• @Machavity: Bad questions have bad tags, but do good questions? – Joshua Feb 19 at 14:34
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    @Joshua I think tags should be as intuitive as possible. While not all bad Qs are the result of tags, a confusing tag can lead to posting vague Qs (i.e. why [car] is now [r-car]). But you make a good point about usage, so straight burn is out. I've posted an answer that I think splits the difference, keeping the useful part of the tag while not encouraging people to post vague questions – Machavity Feb 19 at 15:01
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    A small nitpick, but in Python the double-underscore triggers name mangling to avoid naming conflicts in subclasses also a single underscore in the interactive Python interpreter represents the result of the last executed statement. – iLoveTux Feb 19 at 17:53
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    The tag is meaningless w/o taking the language tag into account. Doesn't that make it a meta-tag? – jpyams Feb 20 at 23:32
  • @jpyams: No. The meaning is reliably defined. – Joshua Feb 20 at 23:39
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    From your examples here, it seems the two usages of underscores are either name mangling, or code conventions. So.. in the cases of name mangling, we should tag it as such. For cases of code conventions, the questions are likely to be off topic - and if not, don't need the underscore tag. – Rob Feb 21 at 0:02
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    Unless things have changed since I last looked (which was 5+ years ago), a solo underscore is conventionally used for a value that will be ignored in Go (Go Language— golang.org). Whether it is sensible to tag a Go question with the underscores tag too is something I'd not want to pontificate on. – Jonathan Leffler Feb 21 at 0:59
  • In Visual Basic, _ is also the line-continuation character. – Peter Mortensen Feb 21 at 2:28
  • @PeterMortensen: Some of us are starting to see my point. There are so many more uses besides just naming conventions. – Joshua Feb 21 at 2:38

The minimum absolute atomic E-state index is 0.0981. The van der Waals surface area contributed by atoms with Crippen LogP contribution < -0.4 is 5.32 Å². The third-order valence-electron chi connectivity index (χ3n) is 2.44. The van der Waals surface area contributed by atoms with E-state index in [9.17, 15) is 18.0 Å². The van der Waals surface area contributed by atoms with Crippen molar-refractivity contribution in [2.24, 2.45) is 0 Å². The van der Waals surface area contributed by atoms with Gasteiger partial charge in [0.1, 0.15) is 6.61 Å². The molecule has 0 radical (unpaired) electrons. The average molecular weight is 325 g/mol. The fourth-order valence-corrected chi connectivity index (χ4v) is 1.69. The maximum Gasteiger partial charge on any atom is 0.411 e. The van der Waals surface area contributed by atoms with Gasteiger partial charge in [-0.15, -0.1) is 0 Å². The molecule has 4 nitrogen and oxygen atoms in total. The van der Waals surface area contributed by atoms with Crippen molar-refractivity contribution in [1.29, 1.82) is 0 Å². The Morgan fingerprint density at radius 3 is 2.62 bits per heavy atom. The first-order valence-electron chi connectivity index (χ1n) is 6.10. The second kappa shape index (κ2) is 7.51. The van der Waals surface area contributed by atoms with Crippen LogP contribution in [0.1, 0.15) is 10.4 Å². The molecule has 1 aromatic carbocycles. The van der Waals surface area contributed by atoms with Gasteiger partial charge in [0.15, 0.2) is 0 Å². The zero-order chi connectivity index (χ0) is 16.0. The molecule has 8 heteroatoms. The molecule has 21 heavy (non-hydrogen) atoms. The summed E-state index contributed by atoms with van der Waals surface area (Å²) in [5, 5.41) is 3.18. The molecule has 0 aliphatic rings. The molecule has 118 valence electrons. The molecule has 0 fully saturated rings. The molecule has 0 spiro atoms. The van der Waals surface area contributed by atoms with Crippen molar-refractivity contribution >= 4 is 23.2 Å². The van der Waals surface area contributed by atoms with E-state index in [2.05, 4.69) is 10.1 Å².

• In kotlin _ is used to indicate an unused lambda parameter – Lino Feb 21 at 11:54
  • Thinking of a middle ground here. I think disambiguating the tag by retagging all the other usages of the tag which do not relate to the underscored-methods at first, and then deciding later what to do with the remaining questions (based on whether more than 75% of questions remain), would be the best way out here. – Bhargav Rao Feb 21 at 19:02
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I would suggest we do a cleanup and then rename the tag to [underscore-operator] (Bhargav's [underscore-methods] would seem to exclude special variable names). This helps to solve the root problem here, which is that there's two basic uses of the current tag

  1. Questions where _ is an operator or signifier in a programming language. These are similar enough to warrant a tag
  2. Questions where _ is part of a string. While these may be on-topic, we don't need a tag related to finding or using a specific character (where #1 doesn't apply). A clearer tag name would avoid this ambiguity
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    I am not sure about the renaming, because they are not usually "opeators" in the language (exc. Scala/Haskell/etc), they are usually syntacticly meaningful entities or conventions but without an "operation" meaning: e.g., referring to the _ in a C# 1_000_000 number as an operator would not be intuitive or meaningful, IMHO. – ssice Feb 20 at 10:31
2

Progress:

The tag is in the process of being cleaned and disambiguated. You can help out by reviewing the questions with this tag, and retagging using the following observations:

  • - for the dunder methods, like __str__, which are "magically" called when str is called.
  • - For the _ method in .
  • - for the Underscore.js related questions.
  • - for the Underscores theme in WordPress.
  • - for the usage of underscore in variable names and snake case, if warranted. In many cases, the can just be dropped.
  • Leave the tag on the question if the question is related to the underscored methods (private members).
  • Remove the tag in the other scenarios. (If you feel that a particular usage is prominent enough to require a separate tag, please leave a comment on this post).

Unsalvageable questions should just be flagged/closed.

If the question is not appropriate for this site, then don't worry about retagging;just flag/close the question it is attached to.

Ask for help if you need it.

If you have any questions about specific questions you come across, or the process in general, please feel free to leave a comment on this post. You can also drop into the SOCVR chat room for real-time advice and discussion.

-4

The only reason I can think of that it would be useful is, perhaps, helping people who search Google for underscore-related questions. It's hard to search for a literal _. But, people who would go to the trouble to use the underscore tag could just as easily type the word "underscore" in the question title or body to get visibility on Google.